¶9 In accordance with the foregoing discussion, we note that MAPA governs actions before the HRC. Bollinger v. Billings Clinic, 2019 MT 42, ¶ 26, 394 Mont. 338, 434 P.3d 885. MAPA provides the standard of judicial review of agency decisions:

The court may not substitute its judgment for that of the agency as to the weight of the evidence on questions of fact. The court may affirm the decision of the agency or remand the case for further proceedings. The court may reverse or modify the decision if substantial rights of the appellant have been prejudiced because:

(a) the administrative findings, inferences, conclusions, or decision are:

(i) in violation of constitutional or statutory provisions;

(ii) in excess of the statutory authority of the agency;

(iii) made upon unlawful procedure;

(iv) affected by other error of law;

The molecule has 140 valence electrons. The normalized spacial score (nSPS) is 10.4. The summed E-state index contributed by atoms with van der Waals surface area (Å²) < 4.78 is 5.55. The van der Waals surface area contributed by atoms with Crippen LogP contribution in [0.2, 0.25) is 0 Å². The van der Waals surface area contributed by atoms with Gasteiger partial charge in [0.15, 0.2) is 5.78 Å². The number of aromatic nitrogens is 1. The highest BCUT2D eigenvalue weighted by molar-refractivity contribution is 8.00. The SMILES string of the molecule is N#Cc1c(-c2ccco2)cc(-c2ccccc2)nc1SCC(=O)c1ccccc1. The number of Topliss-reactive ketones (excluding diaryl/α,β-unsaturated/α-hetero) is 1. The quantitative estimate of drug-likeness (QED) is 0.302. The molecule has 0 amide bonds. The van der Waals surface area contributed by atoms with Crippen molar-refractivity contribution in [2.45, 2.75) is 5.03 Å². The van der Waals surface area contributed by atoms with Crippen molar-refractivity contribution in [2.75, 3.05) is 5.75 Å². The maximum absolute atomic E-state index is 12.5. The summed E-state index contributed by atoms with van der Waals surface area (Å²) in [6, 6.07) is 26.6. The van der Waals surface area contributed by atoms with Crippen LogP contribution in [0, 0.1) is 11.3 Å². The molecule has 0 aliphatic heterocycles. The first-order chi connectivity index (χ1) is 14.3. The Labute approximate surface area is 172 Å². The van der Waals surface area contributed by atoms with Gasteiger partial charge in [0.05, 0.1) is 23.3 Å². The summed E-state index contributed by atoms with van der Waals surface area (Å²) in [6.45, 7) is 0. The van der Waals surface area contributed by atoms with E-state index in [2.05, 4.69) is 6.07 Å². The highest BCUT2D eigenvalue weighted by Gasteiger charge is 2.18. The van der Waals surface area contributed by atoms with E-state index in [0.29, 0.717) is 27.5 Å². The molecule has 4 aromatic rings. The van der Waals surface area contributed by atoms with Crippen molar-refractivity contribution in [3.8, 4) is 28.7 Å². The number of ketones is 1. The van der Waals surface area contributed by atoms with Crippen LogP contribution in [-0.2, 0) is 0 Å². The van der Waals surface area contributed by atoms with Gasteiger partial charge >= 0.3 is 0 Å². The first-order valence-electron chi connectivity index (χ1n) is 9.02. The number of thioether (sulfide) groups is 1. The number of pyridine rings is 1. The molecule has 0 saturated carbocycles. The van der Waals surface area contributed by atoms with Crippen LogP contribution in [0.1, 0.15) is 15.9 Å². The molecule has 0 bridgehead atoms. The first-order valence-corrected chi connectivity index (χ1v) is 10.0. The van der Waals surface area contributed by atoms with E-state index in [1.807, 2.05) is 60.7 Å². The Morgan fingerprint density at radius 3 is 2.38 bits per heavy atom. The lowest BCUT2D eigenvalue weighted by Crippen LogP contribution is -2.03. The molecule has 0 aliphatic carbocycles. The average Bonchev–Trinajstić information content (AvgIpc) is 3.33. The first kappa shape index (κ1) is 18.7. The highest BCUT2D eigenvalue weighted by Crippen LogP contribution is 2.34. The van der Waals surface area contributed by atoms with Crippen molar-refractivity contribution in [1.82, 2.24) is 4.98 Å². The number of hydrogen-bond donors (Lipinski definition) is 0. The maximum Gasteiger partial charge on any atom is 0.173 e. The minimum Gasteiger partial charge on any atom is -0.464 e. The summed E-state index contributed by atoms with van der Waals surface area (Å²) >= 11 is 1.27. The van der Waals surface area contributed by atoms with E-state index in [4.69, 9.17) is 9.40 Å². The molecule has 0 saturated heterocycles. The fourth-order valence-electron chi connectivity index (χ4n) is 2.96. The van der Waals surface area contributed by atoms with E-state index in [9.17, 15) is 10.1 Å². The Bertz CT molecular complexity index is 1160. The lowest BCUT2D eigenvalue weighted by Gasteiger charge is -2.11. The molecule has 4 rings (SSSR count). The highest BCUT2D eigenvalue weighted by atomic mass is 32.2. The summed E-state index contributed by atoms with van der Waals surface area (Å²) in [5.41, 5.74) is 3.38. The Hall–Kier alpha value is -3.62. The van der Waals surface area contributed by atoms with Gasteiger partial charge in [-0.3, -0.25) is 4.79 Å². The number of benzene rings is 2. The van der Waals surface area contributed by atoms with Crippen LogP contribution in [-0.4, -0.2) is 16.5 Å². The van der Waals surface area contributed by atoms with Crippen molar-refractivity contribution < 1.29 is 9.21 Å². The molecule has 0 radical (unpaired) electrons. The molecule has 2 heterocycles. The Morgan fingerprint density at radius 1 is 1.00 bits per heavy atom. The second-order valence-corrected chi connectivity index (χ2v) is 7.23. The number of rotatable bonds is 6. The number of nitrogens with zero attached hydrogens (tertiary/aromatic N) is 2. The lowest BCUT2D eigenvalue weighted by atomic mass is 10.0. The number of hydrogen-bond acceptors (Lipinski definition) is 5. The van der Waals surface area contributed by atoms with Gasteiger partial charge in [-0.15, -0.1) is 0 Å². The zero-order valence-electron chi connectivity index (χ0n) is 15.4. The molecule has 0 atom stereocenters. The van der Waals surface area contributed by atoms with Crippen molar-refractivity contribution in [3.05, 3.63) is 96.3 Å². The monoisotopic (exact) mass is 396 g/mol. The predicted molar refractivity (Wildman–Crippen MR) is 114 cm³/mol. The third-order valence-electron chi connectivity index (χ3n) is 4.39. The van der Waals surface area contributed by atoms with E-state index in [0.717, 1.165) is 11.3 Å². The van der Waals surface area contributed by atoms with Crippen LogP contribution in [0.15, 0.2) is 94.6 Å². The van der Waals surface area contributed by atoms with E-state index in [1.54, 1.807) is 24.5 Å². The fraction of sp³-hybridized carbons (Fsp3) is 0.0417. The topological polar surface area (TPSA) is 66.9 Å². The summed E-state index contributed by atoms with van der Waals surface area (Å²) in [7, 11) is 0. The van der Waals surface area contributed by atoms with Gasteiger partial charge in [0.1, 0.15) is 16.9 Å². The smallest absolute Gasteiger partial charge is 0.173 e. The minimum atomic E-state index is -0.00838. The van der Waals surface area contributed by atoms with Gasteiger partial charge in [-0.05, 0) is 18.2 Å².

(v) clearly erroneous in view of the reliable, probative, and substantial evidence on the whole record;

(vi) arbitrary or capricious or characterized by abuse of discretion or clearly unwarranted exercise of discretion.

Section 2-4-704(2), MCA. “Under this standard of review, which applies to both the district court's review of the agency decision and this Court's review of the district court's decision, a reviewing court may not substitute its judgment for that of the administrative agency, but instead reviews the entire record to determine if the agency's findings of fact are clearly erroneous and its conclusions of law are correct.” KB Enters., LLC v. Mont. Human Rights Comm'n, 2019 MT 131, ¶ 6, 396 Mont. 134, 443 P.3d 498 (citing Bollinger, ¶ 26). A finding is clearly erroneous if it is not supported by substantial evidence, if the agency misapprehended the effect of evidence, or if our review of the record convinces us that a mistake has been made. KB Enters., ¶ 6 (citing Jones v. All Star Painting Inc., 2018 MT 70, ¶ 14, 391 Mont. 120, 415 P.3d 986).

¶10 “Administrative findings of fact may not be disturbed on judicial review if they are supported by substantial evidence in the record.” Peretti v. Dep't of Revenue, 2016 MT 105, ¶ 18, 383 Mont. 340, 372 P.3d 447. Substantial evidence is more than a mere scintilla of evidence but may be less than a preponderance of the evidence. KB Enters., ¶ 9 (citing Peretti, ¶ 18).